Trope-ic Thunder

Black Warrant

by Daniel Baldwin

What do you get when you make an action film that combines Tom Berenger, Cam Gigandet, the director of The Gate, and a story by actor Michael Pare? You get an undercooked terrorism-themed actioner. You get Black Warrant.

The story follows two leads: Nick (Berenger) and Anthony (Gigandet). Nick is a long-since-retired CIA assassin that’s been pulled back into the field to take out three high-profile targets in Tijuana, Mexico. Anthony is a seasoned DEA agent following a trail of breadcrumbs toward the same sinister folks in the wake of a bust gone bad.

If you’re thinking the two are eventually going to come together to take out their mutual enemies, you’re right. If you’re thinking that the film also holds a really big & silly twist, you’re also right. This is bog-standard, trope-filled stuff that is content to never rock the boat throughout on a narrative level. You’ve seen this before and you’ve seen it done better.

The good news is that, even after 20 years of working in DTV action, Tom Berenger still isn’t phoning it in. He gives Nick doses of humanity that you don’t often see in films of this type. He manages to be charming enough in the role that one doesn’t mind as much that he’s clearly too old to be playing it. One would assume that an earlier version of the project was meant to star the aforementioned Pare instead. Given that he’s a decade younger than Berenger, he might have been a better fit on an action level, although perhaps not a performance one.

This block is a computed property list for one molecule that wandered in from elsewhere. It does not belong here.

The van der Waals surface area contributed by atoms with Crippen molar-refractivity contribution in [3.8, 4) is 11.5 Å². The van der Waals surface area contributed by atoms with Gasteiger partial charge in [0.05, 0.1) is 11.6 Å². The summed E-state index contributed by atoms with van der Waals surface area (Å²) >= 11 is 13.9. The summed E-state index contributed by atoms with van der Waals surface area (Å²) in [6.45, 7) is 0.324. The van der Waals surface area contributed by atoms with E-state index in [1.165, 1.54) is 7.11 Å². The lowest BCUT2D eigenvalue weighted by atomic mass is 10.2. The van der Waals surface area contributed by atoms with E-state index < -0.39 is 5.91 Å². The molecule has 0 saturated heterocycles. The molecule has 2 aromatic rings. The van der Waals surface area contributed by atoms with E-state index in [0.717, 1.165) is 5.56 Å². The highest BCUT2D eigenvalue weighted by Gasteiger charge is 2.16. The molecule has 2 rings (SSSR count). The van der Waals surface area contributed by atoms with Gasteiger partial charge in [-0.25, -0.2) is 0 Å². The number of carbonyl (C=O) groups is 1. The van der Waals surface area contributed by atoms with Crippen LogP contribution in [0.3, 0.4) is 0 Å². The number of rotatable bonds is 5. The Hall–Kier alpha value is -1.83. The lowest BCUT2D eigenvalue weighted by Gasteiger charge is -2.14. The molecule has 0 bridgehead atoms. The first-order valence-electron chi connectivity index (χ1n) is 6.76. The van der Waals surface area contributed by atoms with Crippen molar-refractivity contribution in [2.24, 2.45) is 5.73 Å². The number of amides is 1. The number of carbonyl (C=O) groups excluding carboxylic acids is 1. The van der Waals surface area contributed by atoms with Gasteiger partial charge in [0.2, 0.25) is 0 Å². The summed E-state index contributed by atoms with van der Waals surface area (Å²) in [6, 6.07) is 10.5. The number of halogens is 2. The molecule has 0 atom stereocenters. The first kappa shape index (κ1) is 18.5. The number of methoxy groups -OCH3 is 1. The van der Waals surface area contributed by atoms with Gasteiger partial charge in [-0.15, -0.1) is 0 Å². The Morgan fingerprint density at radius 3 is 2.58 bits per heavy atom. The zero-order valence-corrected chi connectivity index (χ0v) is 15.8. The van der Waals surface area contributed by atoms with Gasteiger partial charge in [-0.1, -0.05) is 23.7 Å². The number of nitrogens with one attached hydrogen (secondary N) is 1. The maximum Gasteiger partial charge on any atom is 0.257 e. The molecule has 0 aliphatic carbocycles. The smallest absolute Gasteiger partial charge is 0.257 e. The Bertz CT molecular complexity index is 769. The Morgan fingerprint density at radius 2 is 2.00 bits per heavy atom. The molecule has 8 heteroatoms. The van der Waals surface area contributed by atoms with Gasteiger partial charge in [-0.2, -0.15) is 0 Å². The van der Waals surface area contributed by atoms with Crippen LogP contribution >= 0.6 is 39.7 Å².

Gigandet is equally engaging as Anthony, giving the film another performance that it doesn’t really deserve. The movie also gets an extra bit of swagger in the form of a cameoing Jeff Fahey. The cherry on top, however, is Helena Haro as female lead Mina. A chef pulled into the middle of all of this insanity, she is the shining beacon of light at the center of this otherwise lackluster affair. Haro is beaming with excitement and charm in almost every scene. She’s a breath of fresh air and her chemistry with Gigandet somehow manages to make their poorly-sketched romance work.

If it weren’t for the cast, the writing and pacing issues would utterly sink this. Black Warrant may not be a terrible film, but everyone involved has done better work elsewhere. DTV action die hards might find things to like, but all others should steer clear.

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